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Broadband speeds are increasing, says European Commission

Only for some, not all
Fri Nov 26 2010, 14:06

BROADBAND CONNECTIVITY AND SPEEDS are growing faster than ever according to the European Commission, but it urges that more needs to be done.

The Commission's figures show that 29 per cent of broadband connections in the European Union (EU) have speeds of 10Mbps or more, a 15 per cent increase from 2009. Broadband takeup has also increased with 25.6 subscriptions per 100 EU citizens and even mobile broadband saw a 45 per cent jump, albeit to only six subscriptions per 100.

Although the figures are far from mind blowing, they are heading in the right direction and thankfully the Commission's bureaucrats aren't popping the bubbly just yet. Neelie Kroes, who is the European Commission VP for the Digital Agenda, said "Fast broadband is digital oxygen, essential for Europe's prosperity and well-being. Take up and available speeds are improving, but we need to do more to reach our very fast broadband targets. In particular, we need urgent agreement on our proposal to ensure radio spectrum is available for mobile broadband, for which demand is growing very fast."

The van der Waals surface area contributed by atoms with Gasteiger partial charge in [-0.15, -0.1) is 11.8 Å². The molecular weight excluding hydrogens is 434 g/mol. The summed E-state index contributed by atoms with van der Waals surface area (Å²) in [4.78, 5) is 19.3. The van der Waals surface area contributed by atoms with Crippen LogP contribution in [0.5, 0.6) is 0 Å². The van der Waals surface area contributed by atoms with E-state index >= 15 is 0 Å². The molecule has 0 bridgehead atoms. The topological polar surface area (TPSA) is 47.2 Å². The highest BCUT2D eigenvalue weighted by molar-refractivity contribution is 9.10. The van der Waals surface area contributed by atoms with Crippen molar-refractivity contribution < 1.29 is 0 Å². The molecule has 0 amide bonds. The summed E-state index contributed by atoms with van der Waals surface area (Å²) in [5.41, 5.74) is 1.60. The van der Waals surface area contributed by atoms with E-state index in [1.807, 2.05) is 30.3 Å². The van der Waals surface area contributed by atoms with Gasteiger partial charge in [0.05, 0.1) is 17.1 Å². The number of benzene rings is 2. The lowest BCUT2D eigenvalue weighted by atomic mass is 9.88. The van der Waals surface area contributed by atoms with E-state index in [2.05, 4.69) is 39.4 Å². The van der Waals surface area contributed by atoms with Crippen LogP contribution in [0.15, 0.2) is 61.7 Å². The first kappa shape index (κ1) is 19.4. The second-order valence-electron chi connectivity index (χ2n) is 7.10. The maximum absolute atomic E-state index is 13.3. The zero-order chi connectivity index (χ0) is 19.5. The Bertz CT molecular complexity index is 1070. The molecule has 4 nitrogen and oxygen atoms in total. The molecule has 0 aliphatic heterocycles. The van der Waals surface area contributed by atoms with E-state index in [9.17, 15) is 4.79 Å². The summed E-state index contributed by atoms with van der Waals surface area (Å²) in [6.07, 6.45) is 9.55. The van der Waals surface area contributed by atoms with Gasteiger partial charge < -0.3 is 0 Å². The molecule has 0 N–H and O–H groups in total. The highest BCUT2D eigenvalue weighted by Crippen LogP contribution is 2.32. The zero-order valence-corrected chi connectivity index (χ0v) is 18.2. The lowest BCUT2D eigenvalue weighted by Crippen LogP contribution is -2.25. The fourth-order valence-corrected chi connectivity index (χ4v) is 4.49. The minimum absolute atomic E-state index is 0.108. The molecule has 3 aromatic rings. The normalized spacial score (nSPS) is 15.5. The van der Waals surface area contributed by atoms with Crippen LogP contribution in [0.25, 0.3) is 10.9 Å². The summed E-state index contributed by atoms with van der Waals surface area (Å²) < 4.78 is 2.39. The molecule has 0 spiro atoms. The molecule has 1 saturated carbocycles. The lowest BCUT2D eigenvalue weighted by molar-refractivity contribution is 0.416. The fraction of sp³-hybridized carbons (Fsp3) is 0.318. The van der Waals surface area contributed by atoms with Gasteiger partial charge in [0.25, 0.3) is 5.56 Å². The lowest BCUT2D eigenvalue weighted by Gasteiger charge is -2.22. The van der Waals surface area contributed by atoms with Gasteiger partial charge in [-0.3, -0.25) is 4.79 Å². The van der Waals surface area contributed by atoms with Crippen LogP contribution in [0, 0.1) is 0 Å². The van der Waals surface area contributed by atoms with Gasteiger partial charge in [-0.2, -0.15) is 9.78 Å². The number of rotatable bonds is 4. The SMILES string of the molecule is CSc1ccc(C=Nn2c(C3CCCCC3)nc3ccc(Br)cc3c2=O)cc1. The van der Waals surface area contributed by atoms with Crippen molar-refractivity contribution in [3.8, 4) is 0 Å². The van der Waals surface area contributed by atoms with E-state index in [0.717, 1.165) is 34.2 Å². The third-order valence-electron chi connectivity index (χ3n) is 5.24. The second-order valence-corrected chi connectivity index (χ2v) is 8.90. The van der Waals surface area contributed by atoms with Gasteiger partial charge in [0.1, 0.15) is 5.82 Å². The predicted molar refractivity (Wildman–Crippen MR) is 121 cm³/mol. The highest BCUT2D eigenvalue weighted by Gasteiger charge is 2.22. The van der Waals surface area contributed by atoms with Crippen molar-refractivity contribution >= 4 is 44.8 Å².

In a statement, the Commission said technologies such as high definition video and teleconferencing "need much faster internet access than generally available in Europe today to match world leaders like South Korea and Japan." Trying to hit the lofty heights of South Korea and Japan isn't a bad goal to have, as South Korea has led the world in broadband takeup and speeds for some years now.

The figures show that 128 million fixed broadband lines were in operation in 2010 within the EU, an increase of nine million since 2009. The report also says that broadband takeup in the UK and eight other European countries was higher than in the US, where the figure is 26.4 subscriptions per 100.

Although the availability of broadband in the UK has improved, there are still many areas where broadband is simply unavailable and even when it is, the bandwidth is so low that it is useless for activities such as streaming video and online gaming. For many Brits having 10Mbps or higher broadband speed is quite literally a pipe dream.

What the Commission's figures do show is that broadband takeup is moving in the right direction and more software developers can work on technologies that make use of high bandwidth Internet connectivity. However what needs to be considered is the gap that remains between those who merely have access to some sort of slow 'broadband' and the more fortunate that have 10Mbps service or better.

Given that technologies are typically developed to meet the lowest common denominator, the task of ensuring that everyone has access to broadband will soon have to include raising the baseline speed to allow Brits to use the technologies that are already here. µ



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